Kids these days while away the hours playing _____ (fill in the blank). If your response was Angry Birds, you’re probably not alone, but where does that leave our real feathered friends? If children aren't exposed to nature, who will replenish the current ranks of conservationists? Who will protect birds and their habitats?
This was the subject of a press conference at Connecticut Audubon Society’s (CAS) headquarters in Fairfield on Friday, which coincided with the release of the State of the Birds Report 2012. The 27-page report is subtitled: "Where is the next generation of conservationists coming from?”
Losing Billions of Birds a Year
Stephen Oresman, Chairman of the Board of CAS, writes in the report that human activity and habitat destruction are major threats to birds. Window strikes, cat predation, deer over-browsing, and invasive plants and animals kill billions of birds in the US each year.
And, while most products of the boom generation have memories of time spent outdoors exploring the woods and creeks, this is simply not the reality for children today.
A survey of 400 Audubon members cited in the 2012 State of the Birds report listed electronic distractions as the number one constraint to children exploring the outdoors, with over-programmed schedules, concerns for safety and tick-borne illnesses following on the list.
Conservation Issues Excluded from Schools’ Science Curriculum
Though passion for conservation was high at the press conference, CAS Science and Conservation Director Miley Bull notes in the Report that school districts are heavily focused on standardized exams and, despite efforts to promote conservation education, the presentation, management and care of natural resources is still not a part of the science curriculum.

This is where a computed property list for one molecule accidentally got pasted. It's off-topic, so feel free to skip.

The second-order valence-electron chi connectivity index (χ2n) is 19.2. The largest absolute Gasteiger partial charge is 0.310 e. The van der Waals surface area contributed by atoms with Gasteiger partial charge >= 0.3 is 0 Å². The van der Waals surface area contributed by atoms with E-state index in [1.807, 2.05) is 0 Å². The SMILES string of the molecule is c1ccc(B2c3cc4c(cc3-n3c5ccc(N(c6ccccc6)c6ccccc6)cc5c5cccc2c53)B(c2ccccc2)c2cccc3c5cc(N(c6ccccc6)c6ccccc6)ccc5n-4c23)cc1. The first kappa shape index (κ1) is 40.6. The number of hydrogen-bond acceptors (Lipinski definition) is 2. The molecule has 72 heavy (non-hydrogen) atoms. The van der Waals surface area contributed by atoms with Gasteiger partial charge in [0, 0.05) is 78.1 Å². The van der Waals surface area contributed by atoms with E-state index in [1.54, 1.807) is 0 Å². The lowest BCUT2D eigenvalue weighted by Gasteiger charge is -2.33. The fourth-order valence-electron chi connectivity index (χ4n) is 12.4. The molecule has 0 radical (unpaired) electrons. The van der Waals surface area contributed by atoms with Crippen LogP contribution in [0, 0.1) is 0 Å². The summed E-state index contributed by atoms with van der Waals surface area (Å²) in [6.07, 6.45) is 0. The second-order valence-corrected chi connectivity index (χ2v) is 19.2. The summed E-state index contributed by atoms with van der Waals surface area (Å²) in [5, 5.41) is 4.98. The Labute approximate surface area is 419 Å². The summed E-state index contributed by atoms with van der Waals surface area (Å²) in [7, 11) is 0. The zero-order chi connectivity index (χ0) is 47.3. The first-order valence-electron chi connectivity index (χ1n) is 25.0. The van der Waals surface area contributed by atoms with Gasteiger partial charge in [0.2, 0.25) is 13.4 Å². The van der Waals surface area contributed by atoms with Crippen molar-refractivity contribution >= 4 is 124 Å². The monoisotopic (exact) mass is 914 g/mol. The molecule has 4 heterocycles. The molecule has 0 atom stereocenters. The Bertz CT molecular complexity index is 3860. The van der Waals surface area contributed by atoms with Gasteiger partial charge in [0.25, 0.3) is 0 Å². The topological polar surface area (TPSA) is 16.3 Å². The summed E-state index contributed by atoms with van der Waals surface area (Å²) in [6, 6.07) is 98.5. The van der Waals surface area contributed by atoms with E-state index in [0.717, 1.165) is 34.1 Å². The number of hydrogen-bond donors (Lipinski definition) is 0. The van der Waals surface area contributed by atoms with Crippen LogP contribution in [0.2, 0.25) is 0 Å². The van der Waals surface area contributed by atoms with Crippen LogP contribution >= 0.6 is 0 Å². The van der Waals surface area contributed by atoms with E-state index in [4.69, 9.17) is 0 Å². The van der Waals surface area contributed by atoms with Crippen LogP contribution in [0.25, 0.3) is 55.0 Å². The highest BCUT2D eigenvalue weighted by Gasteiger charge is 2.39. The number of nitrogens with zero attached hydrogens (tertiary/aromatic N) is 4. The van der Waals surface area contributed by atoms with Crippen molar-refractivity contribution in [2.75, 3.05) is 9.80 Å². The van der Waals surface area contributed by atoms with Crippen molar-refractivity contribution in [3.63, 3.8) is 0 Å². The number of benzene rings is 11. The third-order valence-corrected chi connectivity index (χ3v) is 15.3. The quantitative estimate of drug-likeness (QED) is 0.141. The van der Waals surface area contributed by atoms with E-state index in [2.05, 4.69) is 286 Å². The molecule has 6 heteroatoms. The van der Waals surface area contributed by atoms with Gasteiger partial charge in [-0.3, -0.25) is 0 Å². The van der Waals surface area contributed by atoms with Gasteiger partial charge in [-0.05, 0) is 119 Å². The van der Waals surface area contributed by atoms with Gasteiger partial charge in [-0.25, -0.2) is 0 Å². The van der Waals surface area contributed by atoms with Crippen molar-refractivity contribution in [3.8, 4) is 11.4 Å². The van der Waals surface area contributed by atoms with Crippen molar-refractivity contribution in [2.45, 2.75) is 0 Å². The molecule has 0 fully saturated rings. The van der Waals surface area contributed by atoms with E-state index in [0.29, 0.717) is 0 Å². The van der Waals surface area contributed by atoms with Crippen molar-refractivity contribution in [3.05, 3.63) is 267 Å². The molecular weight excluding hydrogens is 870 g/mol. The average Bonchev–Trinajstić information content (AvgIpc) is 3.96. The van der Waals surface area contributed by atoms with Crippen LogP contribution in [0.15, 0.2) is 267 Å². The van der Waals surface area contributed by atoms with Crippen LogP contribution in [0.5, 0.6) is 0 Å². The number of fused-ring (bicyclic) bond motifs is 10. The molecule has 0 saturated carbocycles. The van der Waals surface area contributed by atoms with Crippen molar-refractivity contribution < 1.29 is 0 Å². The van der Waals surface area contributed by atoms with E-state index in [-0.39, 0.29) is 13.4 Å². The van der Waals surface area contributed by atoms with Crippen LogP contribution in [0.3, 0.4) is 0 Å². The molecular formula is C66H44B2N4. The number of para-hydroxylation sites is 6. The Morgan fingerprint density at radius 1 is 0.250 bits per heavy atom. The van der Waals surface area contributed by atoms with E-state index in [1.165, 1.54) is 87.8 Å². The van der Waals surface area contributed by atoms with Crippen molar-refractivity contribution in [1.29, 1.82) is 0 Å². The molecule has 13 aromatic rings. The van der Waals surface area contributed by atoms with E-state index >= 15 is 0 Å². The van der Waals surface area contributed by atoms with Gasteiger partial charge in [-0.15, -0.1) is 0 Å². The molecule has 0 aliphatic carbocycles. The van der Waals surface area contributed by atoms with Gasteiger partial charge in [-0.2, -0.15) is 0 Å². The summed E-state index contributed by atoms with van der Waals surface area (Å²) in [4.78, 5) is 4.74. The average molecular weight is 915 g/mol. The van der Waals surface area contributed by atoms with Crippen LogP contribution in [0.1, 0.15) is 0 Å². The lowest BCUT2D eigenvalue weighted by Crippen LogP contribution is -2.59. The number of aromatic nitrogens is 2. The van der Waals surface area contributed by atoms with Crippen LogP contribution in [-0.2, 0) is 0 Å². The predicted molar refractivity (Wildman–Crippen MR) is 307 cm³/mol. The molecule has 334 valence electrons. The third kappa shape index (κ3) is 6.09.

Newly appointed CAS Director of Education, Michelle Eckman, cited a correlation of time spent outdoors and rates of ADHD, obesity, and depression. She detailed how CAS plans to increase education efforts by collaborating with the state schools systems and individual teachers.
Increasing Conservation Education
Amanda Flanagan of the John Patrick Flanagan Foundation described the Trailblazers program that brings city kids to the outdoors. Her foundation has provided transportation for over 1,000 Bridgeport students to visit Fairfield Audubon since 2010.
DEEP Deputy Commissioner Susan Frechette recalled learning as a child about owl pellets and deer tracks, as well as wandering into the woods and building dams and forts for hours on end. To that end, she mentioned DEEP and CAS plans for May 5 “Spring Sprint” to be held at a now-secret location on May 5. The event, timed to celebrate the 20th anniversary of International Migratory Bird Day, aims to give families a chance to explore and acquire knowledge first hand.
Other CAS projects include the development of an award program for Boy Scouts who demonstrate exemplary environmental education work, a series of roundtable discussions to raise awareness of the issue, (at Fairfield on April 12). Lastly, signups for summer camp registration begin Monday, Feb. 13.